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ODOT History

In 2013, the Oregon Department of Transportation celebrated its 100th anniversary. During that “century of service,” the department has seen dramatic changes in the way we travel and the routes we travel on. From horse-drawn road scrapers to today’s computer-operated machinery and solar highways, the people, events and technology that have molded the paths we’ve taken each have a unique story to tell.

Join us to explore some glimpses of Oregon transportation history!

Getting Oregon Out of the Mud

Portrait of Governor Oswald West By the early 1900s, the need for an improved road system in Oregon was apparent. Few roads existed to connect the small communities along the coast. The expansion of the railroad had eliminated large portions of the primitive wagon road providing access through the Columbia River Gorge. Roadways in the western portions of the state became a sea of mud when the winter rains began to fall. The introduction of the automobile, bicycle groups and the “Good Roads” movement increased pressure on the Oregon legislature to find solutions. In 1913, the legislature formed the State Highway Commission giving them the mandate to, “Get Oregon out of the mud!”

The Commission originally consisted of Governor Oswald West, Secretary of State Ben Olcott and State Treasurer Thomas Kay. This body appointed Major Henry Bowlby as the first State Highway Engineer.

Growing Pains

The early years were tumultuous, with a clash of visions, and a struggle to standardize practices. Major Bowlby stated in the First Annual Report of the Highway Engineer (1914): “Naturally, there has been and is opposition to the existence of a State Highway Department. This opposition is, I believe, felt by two classes: Those who are ignorant of its purpose and its true function in the road scheme of a state, and by those who feel that they have lost something because of its existence”. However, Bowlby also acknowledged that there had been helpful cooperation between the Commission, the counties, the taxpayers and the press. Indeed, the press followed the work – and sometimes the drama – of the agency closely.

Finding our Way

By 1917, the Commission was reorganized to include three Governor-appointed members, one from each of the congressional districts in the state. The system of state highways had been laid out and approved, and the agency was developing into a true highway department. The Highway Commission began to issue contracts and build a work force. By the end of 1918,the Highway Department consisted of 79 employees, including Highway Engineer Herbert Nunn.

  • Contract #1 was awarded on June 19th, 1917, to the Elliott Contracting Co. of Portland, OR for the Cummins Hill Section of the John Day Highway in Wheeler County.

Beaches as State Highways

Governor Oswald West, Chairman of the first Highway Commission, observed that beaches along the coast were used routinely for travel and petitioned to have the entire Oregon Coast declared part of the highway system. The resulting 1913 statute paved the way for today’s public access to all beaches in Oregon.

A Transportation Barrier

Columbia River Highway The Columbia River Gorge, with its beautiful but rugged terrain, had been a difficult transportation corridor for early travelers and settlers heading west to the Willamette Valley. A primitive wagon road was cut through the Gorge in the 1850s, but was effectively destroyed when railroad tracks were laid in the 1880s.

But railroad tycoon Sam Hill and engineer Sam Lancaster toured the scenic highways of Europe, and formed a vision of creating a similar route through the Gorge.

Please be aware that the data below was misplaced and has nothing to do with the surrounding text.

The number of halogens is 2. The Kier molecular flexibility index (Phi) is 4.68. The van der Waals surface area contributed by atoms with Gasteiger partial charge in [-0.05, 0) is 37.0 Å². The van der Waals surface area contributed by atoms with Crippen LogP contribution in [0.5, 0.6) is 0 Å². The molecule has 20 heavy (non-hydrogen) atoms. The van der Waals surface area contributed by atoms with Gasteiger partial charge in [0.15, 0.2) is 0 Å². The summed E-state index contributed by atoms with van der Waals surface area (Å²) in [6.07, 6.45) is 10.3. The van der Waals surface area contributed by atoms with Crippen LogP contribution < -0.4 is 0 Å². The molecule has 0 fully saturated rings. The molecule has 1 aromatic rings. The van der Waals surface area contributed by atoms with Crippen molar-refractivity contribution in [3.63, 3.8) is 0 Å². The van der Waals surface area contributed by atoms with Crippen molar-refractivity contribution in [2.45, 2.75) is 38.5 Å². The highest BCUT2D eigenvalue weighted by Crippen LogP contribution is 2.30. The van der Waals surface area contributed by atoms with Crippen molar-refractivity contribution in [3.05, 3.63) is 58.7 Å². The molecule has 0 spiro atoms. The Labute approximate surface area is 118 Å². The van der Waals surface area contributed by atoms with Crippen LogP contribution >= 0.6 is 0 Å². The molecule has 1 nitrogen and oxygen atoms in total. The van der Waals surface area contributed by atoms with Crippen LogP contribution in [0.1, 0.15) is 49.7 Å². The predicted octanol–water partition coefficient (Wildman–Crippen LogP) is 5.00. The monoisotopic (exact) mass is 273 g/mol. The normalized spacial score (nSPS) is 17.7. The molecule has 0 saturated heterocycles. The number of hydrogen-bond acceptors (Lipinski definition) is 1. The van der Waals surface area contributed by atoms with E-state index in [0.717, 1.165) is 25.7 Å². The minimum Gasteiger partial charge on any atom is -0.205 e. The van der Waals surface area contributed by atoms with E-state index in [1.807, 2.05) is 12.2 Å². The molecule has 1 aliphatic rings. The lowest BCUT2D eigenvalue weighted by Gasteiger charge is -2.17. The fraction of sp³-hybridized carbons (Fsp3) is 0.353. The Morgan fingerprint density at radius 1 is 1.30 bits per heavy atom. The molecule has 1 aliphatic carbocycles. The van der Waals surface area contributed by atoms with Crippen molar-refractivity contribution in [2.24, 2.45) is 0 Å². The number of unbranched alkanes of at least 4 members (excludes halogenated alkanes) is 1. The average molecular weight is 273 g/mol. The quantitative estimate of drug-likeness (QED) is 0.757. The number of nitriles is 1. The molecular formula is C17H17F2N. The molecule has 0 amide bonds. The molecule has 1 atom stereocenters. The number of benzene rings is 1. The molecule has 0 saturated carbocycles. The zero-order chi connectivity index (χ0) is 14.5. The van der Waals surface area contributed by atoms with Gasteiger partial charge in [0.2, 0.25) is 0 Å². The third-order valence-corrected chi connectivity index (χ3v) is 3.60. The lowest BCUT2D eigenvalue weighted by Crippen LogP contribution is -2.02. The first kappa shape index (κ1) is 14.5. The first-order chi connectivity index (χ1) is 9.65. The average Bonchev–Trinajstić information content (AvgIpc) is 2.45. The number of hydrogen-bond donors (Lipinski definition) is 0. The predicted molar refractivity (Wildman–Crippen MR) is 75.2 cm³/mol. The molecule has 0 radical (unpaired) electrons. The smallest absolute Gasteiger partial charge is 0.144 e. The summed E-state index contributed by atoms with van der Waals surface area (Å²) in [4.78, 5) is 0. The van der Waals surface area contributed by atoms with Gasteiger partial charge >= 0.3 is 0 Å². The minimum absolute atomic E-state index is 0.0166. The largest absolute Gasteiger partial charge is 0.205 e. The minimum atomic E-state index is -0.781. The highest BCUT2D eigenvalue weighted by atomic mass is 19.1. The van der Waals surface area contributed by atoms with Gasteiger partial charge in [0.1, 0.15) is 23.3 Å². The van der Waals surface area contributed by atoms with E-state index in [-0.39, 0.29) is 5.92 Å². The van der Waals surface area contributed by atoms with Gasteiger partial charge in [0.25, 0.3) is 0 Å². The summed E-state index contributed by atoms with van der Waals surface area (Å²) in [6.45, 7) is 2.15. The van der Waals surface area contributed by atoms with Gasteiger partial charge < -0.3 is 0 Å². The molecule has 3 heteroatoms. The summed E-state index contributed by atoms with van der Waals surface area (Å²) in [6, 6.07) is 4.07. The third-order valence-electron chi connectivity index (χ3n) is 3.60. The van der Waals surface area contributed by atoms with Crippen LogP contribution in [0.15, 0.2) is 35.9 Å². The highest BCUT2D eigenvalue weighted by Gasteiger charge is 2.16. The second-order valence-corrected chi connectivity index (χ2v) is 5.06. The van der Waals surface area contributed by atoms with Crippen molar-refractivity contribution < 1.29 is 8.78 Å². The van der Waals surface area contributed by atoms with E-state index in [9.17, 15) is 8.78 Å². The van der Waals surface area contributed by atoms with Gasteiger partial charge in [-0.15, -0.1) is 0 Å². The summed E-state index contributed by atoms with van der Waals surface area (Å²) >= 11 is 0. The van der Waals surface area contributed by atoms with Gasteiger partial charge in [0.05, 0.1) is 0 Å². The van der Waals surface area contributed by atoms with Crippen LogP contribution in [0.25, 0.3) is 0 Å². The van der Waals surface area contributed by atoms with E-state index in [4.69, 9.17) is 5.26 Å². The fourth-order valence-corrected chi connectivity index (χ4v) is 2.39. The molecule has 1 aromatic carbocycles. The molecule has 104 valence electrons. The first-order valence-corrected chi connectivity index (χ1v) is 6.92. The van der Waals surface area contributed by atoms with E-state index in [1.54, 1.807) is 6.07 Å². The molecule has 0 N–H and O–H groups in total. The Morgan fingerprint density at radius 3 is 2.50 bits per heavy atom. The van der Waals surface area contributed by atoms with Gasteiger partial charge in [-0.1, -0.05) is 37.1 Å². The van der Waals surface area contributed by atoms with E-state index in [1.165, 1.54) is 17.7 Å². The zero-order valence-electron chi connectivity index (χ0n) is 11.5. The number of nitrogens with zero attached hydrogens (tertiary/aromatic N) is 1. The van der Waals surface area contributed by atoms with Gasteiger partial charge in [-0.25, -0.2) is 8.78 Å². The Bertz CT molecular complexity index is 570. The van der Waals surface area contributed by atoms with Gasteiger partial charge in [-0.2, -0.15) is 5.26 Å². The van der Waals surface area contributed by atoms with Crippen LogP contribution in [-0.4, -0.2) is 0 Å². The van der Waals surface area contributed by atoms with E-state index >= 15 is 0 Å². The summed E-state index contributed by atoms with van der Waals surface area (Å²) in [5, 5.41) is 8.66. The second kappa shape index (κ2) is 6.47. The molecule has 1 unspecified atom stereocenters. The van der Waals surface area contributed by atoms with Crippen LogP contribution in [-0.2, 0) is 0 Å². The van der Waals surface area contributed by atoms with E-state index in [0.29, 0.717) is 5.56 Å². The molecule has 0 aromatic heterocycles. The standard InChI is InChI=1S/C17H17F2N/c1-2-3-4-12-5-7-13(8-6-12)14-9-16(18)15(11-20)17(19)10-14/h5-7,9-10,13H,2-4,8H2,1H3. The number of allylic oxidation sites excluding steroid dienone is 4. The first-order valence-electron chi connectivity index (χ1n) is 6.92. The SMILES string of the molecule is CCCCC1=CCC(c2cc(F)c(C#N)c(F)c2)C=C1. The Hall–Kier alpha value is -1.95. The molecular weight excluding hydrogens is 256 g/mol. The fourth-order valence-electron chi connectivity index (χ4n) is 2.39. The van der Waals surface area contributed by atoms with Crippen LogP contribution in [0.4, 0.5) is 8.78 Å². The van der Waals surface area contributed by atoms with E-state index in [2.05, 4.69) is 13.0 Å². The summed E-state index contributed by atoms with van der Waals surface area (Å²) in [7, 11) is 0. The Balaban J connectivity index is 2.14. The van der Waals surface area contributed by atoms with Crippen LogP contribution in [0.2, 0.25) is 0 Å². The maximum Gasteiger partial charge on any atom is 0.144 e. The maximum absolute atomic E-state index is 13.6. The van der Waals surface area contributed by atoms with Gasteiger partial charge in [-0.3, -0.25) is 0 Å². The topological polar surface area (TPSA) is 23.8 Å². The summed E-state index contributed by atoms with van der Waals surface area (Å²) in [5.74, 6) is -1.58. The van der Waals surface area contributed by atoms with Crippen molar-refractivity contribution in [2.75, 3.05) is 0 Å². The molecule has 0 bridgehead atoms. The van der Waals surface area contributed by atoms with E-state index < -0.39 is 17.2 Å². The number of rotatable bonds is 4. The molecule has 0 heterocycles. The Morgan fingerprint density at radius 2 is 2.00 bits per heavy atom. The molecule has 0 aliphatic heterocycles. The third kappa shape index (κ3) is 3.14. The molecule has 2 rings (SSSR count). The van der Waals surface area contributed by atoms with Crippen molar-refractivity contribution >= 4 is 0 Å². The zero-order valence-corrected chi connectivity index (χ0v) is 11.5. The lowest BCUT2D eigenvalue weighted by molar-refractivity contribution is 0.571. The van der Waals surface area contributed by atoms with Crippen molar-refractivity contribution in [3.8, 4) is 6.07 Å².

Making the Vision a Reality

Hill asked Lancaster to construct an experimental roadway at Hill's Maryhill Estate, on the Washington side of the Columbia. This roadway was used to demonstrate what could be accomplished through careful engineering. State and county officials, as well as private entrepreneurs, were impressed enough to provide support and backing to begin the grand project.

Constructing a Highway

Sam Lancaster was determined to maximize the scenic effect of the highway by charting the alignment close to as many of the Gorge's signature waterfalls, canyons, cliffs and mountain domes as possible. ​Much of the work on the CRH was done by hand, and with horse-drawn wagons and equipment. Some larger equipment was also used, including steam shovels and early dump trucks. While Lancaster served as the consulting engineer, surveying and overseeing the construction in Multnomah County, a former student of his, John Arthur Elliot, was hired to do the same in Hood River and Wasco Counties. One of the challenges he faced in Hood River was to site a tunnel in order to eliminate steep grades in the area of Mitchell Point. The result was the multi-windowed Mitchell Point Tunnel, based on the Axenstrasse tunnel in Switzerland. He discussed the logistics of planning the tunnel in his 1914 report. Elliot also designed the Mosier Twin Tunnels in Wasco County.

Skilled Italian stonemasons were hired to create many of the stunning rock walls, bridges and barriers found throughout the length of the highway.

The Columbia River Highway was dedicated on June 7, 1916, and was considered to be the first scenic highway in the United States. Lancaster's engineering standards had resulted in five percent grades, and curves with a minimum of 24-foot widths and 100 foot radiuses. This allowed for safe, easy travel as visitors flocked to take in the beauty of the Gorge.

As automobiles evolved, and traffic volumes and speeds increased, the Columbia River Highway became impractical and obsolete. Large portions fell into disuse following the construction of the lower water-level highway. However, efforts to restore the highway in recent years have opened most of the original route, either as roadways or as bicycle and pedestrian trails.

Learn More

Columbia River Highway Centennial 1916-2016 Logo Friend, E. M., & Hardham, J. (2016). King of roads. The Dalles, OR: Wasco County Historical Museum Press.

Mershon, C. E. (2006). The Columbia River Highway: from the sea to the wheat fields of eastern Oregon. Portland, OR: Guardian Peaks Enterprises.